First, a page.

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without wind, make fumigations of leaf smoke and sulfur vapors beneath their burrows, and kill those who fall suffocated by the thousands. The horses still suffer more than the oxen from these ill-fated animals, and are sometimes so weakened by the bleeding that the next day they cannot render service. We note that these poor horses are sometimes subjected to such bleeding for many nights, a fact which can be attributed perhaps to the smell of blood or the irresistible drowsiness of animals. In general, bats attach on the front or rear thigh, where they can most easily find the veins, which open with a slight peck, continually beating the attacked place with their wings.
 It is very simple to prepare saltpeter extracted from this and other caves in the vicinity of Formigas. Make a leach of soil with water and boil that preparation; It is then mixed with ordinary potash leach, and poured, once the sediment has been decanted and the liquid clarified, in a large wooden bowl, where the saltpeter appears in pure crystals. For new land leachate, the remaining mother leachate is used, and the same operation is recommitted again. The percentage of saltpeter on earth is very uneven, both in the various caves and in the places where it appears; at the deepest, inaccessible points, and when it is the best, it is indeed yellow and somewhat damp. At the points where the water flows, the earth is washed away, containing no more saltpeter. While the export of saltpeter was allowed in Brazil, the inhabitants of Formigas exploited this wealth from their region, and many thousands of arrobas were dispatched to Bahia and Rio de Janeiro, where an arroba cost 4 to 5 $ 000, whereas, where it was not exploited, it was obtained for 2 $ 000. At the time of our stay, most of the shipments were made to the Polvora Factory in Rio de Janeiro.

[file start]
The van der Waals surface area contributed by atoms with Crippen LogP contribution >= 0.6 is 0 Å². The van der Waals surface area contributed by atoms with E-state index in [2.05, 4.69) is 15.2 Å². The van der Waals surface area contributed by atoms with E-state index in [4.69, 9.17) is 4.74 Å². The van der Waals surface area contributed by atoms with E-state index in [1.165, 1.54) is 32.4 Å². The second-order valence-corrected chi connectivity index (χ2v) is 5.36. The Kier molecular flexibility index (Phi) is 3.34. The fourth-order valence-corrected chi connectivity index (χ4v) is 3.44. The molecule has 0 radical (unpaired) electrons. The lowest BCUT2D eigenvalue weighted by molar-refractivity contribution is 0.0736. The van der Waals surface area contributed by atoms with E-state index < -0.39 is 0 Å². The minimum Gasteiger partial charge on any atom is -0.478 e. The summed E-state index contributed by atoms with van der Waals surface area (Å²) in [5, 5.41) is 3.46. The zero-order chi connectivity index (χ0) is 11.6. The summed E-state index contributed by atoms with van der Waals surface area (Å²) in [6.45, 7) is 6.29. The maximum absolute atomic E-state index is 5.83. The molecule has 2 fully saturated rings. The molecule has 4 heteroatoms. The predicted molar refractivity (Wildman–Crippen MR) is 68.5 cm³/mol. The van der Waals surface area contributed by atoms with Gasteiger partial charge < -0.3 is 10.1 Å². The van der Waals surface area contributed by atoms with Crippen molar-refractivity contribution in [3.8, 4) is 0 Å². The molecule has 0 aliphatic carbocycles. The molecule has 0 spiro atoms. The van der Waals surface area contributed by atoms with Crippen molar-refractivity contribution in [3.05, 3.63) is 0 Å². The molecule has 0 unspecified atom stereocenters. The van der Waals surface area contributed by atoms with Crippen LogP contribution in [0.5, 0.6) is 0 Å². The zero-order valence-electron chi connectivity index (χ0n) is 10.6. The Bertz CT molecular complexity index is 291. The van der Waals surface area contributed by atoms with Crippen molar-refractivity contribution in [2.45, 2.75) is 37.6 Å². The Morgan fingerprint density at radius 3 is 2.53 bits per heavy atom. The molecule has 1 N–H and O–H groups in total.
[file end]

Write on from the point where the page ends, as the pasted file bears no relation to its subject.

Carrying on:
We left Formigas on July 17, and headed in a northerly direction on the road to Conquista, a village similar to the first and two-day distant trip.

Conquista road, Bahia

The region is bordered to the west by the limestone mountains, in which we had investigated the Lapa Grande, and has a covered plateau, not very spacious. At Riachao spring, with clear, potable water, which launches in Pacui, we spend the night outdoors in the open. We have not forgotten any of our precautions for this first bivouac in the backlands: the mules and horses were assembled, their front legs tied, in a natural enclosure near the entrance where one of the riders lay on a cowhide with vast campfires in the camp, and we gave the keeper the order to alternate with us at night. Experience has shown that these precautions were not useless, since the frugal supper was hardly consumed with

Province of Bahia